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  27.  28
    Consciousness in Action.Jennifer Church & S. L. Hurley - 2000 - Philosophical Review 109 (3):465.
    Hurley’s is a difficult book to work through—partly because of its length and the complexity of its arguments, but also because each of the ten essays of which it is composed has a rather different starting point and focus, and because few of her arguments achieve real closure. Essay 2 discusses competing interpretations of Kant, essay 4 articulates nonconceptual forms of self-consciousness, essay 5 offers fresh interpretations of commissurotomy patients’ behavior, essay 6 develops an objection to Wittgenstein on rule following, (...)
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  28.  2
    Dispositional Pluralism.Jennifer McKitrick - 2018 - Oxford University Press.
    Jennifer McKitrick offers an opinionated guide to the philosophy of dispositions. In her view, when an object has a disposition, it is such that, if a certain type of circumstance were to occur, a certain kind of event would occur. Since this is very common for this to be the case, dispositions are an abundant and diverse feature of our world.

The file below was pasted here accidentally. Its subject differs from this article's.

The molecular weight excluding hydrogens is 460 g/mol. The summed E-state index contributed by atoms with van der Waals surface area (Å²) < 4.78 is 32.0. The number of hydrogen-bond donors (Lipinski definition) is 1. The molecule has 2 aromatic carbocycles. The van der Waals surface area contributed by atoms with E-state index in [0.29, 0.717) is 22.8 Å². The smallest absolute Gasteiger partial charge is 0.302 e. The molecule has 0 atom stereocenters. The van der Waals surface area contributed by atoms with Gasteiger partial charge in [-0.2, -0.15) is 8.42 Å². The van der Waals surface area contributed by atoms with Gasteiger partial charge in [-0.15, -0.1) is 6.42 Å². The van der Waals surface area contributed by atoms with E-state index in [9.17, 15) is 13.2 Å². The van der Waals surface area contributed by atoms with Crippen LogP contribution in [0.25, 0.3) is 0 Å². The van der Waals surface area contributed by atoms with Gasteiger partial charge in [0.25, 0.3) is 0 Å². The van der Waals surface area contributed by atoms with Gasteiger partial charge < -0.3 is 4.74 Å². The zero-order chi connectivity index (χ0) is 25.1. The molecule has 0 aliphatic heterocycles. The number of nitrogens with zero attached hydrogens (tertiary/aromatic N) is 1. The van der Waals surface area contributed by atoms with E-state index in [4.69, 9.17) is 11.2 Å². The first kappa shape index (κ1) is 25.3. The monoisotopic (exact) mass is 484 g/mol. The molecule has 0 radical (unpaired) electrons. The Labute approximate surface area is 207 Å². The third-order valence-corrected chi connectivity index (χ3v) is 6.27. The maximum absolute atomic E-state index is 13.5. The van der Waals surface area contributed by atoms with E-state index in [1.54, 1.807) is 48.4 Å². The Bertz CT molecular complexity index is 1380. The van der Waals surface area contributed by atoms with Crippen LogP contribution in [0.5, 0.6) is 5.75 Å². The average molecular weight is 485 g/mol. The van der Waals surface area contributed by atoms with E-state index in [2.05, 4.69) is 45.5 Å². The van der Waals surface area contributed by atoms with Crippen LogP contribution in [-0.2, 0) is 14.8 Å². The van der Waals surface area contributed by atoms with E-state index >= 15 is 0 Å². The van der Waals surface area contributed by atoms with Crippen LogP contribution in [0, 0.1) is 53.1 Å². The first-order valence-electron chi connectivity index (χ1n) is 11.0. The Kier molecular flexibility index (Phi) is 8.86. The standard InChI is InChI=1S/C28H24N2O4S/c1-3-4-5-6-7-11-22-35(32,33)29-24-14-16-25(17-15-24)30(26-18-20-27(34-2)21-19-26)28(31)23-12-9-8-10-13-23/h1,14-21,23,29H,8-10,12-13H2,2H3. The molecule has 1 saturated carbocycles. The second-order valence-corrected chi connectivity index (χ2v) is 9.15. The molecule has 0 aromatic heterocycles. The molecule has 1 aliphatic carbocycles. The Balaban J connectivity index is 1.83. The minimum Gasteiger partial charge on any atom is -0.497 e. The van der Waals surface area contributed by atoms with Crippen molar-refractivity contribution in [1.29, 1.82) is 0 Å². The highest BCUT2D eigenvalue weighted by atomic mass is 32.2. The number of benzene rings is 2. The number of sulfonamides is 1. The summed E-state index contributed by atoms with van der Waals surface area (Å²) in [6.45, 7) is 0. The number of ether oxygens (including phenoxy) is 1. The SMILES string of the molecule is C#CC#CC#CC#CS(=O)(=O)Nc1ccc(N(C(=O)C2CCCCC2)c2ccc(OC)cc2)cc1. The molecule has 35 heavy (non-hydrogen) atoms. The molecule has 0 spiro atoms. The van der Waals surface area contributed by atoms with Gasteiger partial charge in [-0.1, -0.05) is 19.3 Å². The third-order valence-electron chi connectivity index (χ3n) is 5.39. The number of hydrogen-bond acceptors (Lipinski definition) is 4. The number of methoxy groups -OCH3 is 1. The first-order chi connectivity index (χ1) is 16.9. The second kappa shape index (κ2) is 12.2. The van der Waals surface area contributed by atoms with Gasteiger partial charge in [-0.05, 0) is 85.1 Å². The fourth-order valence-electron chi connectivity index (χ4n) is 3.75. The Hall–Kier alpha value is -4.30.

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  29.  5
    A Turn to Empire: The Rise of Imperial Liberalism in Britain and France.Jennifer Pitts - 2005 - Princeton University Press.
    A dramatic shift in British and French ideas about empire unfolded in the sixty years straddling the turn of the nineteenth century. As Jennifer Pitts shows in A Turn to Empire, Adam Smith, Edmund Burke, and Jeremy Bentham were among many at the start of this period to criticize European empires as unjust as well as politically and economically disastrous for the conquering nations. By the mid-nineteenth century, however, the most prominent British and French liberal thinkers, including John Stuart (...)
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  30.  75
    Variations in Ethical Intuitions.Jennifer L. Zamzow & Shaun Nichols - 2009 - Philosophical Issues 19 (1):368-388.